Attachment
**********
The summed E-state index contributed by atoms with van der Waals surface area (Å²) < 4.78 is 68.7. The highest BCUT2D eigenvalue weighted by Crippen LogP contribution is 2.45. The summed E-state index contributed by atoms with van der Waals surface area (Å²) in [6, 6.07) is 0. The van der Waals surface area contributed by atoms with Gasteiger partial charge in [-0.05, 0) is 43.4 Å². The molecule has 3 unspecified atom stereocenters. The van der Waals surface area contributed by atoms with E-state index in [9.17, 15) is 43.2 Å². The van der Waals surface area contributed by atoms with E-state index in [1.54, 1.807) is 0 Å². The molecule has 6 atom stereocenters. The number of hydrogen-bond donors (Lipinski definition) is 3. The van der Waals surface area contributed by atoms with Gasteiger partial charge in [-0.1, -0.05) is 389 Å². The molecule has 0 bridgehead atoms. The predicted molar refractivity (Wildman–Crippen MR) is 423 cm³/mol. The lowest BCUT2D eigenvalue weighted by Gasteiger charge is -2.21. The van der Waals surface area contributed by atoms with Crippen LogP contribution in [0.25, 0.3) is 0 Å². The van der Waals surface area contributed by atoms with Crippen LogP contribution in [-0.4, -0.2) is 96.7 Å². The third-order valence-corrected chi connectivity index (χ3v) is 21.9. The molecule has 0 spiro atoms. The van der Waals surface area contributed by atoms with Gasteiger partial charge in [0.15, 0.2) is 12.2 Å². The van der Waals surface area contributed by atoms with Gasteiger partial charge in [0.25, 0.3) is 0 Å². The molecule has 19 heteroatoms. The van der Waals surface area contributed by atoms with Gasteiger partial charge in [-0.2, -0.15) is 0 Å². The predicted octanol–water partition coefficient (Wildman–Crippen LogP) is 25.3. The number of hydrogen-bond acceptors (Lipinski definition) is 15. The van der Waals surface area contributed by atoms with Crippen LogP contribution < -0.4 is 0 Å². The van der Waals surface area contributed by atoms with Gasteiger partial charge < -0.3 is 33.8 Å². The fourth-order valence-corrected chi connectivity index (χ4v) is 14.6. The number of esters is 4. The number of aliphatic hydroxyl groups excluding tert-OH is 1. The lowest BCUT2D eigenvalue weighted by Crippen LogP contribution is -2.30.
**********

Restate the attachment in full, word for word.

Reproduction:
The summed E-state index contributed by atoms with van der Waals surface area (Å²) < 4.78 is 68.7. The highest BCUT2D eigenvalue weighted by Crippen LogP contribution is 2.45. The summed E-state index contributed by atoms with van der Waals surface area (Å²) in [6, 6.07) is 0. The van der Waals surface area contributed by atoms with Gasteiger partial charge in [-0.05, 0) is 43.4 Å². The molecule has 3 unspecified atom stereocenters. The van der Waals surface area contributed by atoms with E-state index in [9.17, 15) is 43.2 Å². The van der Waals surface area contributed by atoms with E-state index in [1.54, 1.807) is 0 Å². The molecule has 6 atom stereocenters. The number of hydrogen-bond donors (Lipinski definition) is 3. The van der Waals surface area contributed by atoms with Gasteiger partial charge in [-0.1, -0.05) is 389 Å². The molecule has 0 bridgehead atoms. The predicted molar refractivity (Wildman–Crippen MR) is 423 cm³/mol. The lowest BCUT2D eigenvalue weighted by Gasteiger charge is -2.21. The van der Waals surface area contributed by atoms with Crippen LogP contribution in [0.25, 0.3) is 0 Å². The van der Waals surface area contributed by atoms with Crippen LogP contribution in [-0.4, -0.2) is 96.7 Å². The third-order valence-corrected chi connectivity index (χ3v) is 21.9. The molecule has 0 spiro atoms. The van der Waals surface area contributed by atoms with Gasteiger partial charge in [0.15, 0.2) is 12.2 Å². The van der Waals surface area contributed by atoms with Gasteiger partial charge in [0.25, 0.3) is 0 Å². The molecule has 19 heteroatoms. The van der Waals surface area contributed by atoms with Gasteiger partial charge in [-0.2, -0.15) is 0 Å². The predicted octanol–water partition coefficient (Wildman–Crippen LogP) is 25.3. The number of hydrogen-bond acceptors (Lipinski definition) is 15. The van der Waals surface area contributed by atoms with Crippen LogP contribution < -0.4 is 0 Å². The van der Waals surface area contributed by atoms with Gasteiger partial charge < -0.3 is 33.8 Å². The fourth-order valence-corrected chi connectivity index (χ4v) is 14.6. The number of esters is 4. The number of aliphatic hydroxyl groups excluding tert-OH is 1. The lowest BCUT2D eigenvalue weighted by Crippen LogP contribution is -2.30.